About the Contemporary Jewish Museum

Contemporary Jewish Museum was founded in 1984 at the Jewish Community Federation. In June 2008 the museum moved to the current 63,000 square foot location in the heart of San Francisco at 735 Mission Street. The new location features modern architecture designed by Daniel Libeskind, it occupies and extends the Jessie Street Power Substation.

The museum offers no permanent collection, however since the opening in 1984, each year they presented dozens of exhibitions exploring Jewish spirit, culture and imagination. A small sample of works exhibited at CJM recently is listed below:

"Our Struggle: Responding to Mein Kampf"
"From The New Yorker to Shrek: The Art of William Steig"
"Jews on Vinyl"
"Susan Hiller: The J.Street Project"
"John Zorn Presents the Aleph-Bet Sound Project"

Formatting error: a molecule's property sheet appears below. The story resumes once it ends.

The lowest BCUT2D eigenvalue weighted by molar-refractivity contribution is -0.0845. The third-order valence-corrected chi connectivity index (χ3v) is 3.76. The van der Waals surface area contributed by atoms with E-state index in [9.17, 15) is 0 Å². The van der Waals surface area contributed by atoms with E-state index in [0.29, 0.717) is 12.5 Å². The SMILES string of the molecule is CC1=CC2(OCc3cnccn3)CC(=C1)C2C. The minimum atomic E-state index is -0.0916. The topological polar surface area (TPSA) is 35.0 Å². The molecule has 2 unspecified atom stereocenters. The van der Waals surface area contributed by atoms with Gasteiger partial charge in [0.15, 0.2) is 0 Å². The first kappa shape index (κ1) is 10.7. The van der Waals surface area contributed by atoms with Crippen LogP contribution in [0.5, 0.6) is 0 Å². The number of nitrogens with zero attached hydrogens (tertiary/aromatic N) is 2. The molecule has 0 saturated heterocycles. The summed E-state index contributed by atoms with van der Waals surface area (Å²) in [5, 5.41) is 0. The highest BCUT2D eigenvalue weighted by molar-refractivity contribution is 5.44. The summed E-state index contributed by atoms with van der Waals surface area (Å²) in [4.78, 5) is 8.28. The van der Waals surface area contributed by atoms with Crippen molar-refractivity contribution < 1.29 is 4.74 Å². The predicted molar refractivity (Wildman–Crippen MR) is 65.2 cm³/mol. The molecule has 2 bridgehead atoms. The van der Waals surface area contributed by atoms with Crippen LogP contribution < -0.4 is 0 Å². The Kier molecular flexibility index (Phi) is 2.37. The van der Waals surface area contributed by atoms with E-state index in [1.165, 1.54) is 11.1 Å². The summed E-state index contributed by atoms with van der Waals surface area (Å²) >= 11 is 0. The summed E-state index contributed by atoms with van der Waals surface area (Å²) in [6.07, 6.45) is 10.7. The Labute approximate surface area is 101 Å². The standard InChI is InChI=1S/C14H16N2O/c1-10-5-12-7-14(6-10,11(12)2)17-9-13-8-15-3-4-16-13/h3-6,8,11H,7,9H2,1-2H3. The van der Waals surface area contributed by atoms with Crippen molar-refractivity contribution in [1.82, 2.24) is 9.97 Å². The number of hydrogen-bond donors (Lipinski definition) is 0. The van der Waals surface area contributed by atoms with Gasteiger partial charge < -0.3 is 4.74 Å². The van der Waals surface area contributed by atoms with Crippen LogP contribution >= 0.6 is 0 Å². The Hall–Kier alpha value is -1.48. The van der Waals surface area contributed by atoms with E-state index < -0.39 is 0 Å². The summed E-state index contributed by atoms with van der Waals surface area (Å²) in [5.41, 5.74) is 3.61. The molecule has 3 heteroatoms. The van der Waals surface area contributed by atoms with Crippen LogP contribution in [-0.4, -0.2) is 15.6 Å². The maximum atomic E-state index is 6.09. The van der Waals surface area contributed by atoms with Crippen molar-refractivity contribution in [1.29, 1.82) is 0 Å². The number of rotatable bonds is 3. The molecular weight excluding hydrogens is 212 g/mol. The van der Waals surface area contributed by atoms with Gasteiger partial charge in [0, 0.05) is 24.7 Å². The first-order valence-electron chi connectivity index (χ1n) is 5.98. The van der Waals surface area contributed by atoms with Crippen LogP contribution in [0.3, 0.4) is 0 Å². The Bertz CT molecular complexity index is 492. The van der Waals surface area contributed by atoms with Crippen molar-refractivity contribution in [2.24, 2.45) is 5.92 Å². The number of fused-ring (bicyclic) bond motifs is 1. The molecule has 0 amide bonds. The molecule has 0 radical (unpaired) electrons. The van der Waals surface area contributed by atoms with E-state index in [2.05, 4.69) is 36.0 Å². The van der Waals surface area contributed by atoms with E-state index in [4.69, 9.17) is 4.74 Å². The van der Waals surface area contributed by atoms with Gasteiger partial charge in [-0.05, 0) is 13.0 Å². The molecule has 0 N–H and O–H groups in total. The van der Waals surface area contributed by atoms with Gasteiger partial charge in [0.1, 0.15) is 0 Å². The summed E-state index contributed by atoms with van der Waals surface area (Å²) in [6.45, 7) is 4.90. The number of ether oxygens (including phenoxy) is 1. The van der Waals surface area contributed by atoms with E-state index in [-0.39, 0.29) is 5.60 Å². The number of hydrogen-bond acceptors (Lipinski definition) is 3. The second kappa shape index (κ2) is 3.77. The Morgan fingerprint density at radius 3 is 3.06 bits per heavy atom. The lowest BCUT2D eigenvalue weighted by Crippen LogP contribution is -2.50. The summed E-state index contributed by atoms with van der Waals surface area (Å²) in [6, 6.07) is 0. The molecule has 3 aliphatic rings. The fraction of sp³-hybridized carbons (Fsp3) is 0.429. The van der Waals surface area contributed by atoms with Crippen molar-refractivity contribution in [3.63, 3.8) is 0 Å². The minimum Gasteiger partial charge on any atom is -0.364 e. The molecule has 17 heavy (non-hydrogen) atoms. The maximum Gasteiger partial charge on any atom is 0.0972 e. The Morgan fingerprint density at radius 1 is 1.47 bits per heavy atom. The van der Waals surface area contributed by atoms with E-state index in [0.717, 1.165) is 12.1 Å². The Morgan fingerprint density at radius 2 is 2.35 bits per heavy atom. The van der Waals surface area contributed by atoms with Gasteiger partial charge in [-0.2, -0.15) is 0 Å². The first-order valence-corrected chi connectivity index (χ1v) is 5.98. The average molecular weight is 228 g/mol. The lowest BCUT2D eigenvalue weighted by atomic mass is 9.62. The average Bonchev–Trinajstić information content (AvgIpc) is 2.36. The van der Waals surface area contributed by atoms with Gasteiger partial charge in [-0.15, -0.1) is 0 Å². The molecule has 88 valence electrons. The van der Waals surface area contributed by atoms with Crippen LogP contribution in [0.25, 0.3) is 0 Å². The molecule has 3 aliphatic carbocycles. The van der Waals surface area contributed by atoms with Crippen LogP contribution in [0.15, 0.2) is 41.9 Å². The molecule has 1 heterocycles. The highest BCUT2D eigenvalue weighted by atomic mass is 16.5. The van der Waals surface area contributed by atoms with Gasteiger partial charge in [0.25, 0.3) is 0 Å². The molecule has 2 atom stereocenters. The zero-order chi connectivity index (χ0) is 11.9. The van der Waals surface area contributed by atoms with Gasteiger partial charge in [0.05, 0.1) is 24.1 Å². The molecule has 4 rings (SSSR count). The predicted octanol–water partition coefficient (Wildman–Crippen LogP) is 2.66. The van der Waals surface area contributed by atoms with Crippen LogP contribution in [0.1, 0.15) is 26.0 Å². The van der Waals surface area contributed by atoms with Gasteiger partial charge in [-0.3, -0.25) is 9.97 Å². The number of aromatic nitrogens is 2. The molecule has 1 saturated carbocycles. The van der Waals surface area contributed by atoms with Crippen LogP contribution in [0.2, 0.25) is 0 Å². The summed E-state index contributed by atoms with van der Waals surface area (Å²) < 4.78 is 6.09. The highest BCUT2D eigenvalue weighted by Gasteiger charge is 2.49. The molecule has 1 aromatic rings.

"There's a Mystery There: Sendak on Sendak"
"Chagall and the Artists of the Russian Jewish Theater, 1919-1949"
"Warhol's Jews: Ten Portraits Reconsidered"
"In the Beginning: Artists Respond to Genesis"

They also offer numerous educational programs including: workshops, classes, public tours, film screenings, gallery talks, lectures, performances, teacher training, family tours, school visits, teen internship programs and art making classes.

Their core purpose is: "To be an engaging forum for diverse audiences where new perspectives on Jewish culture, history, art, and ideas thrive."


Contemporary Jewish Museum
736 Mission Street
San Francisco, California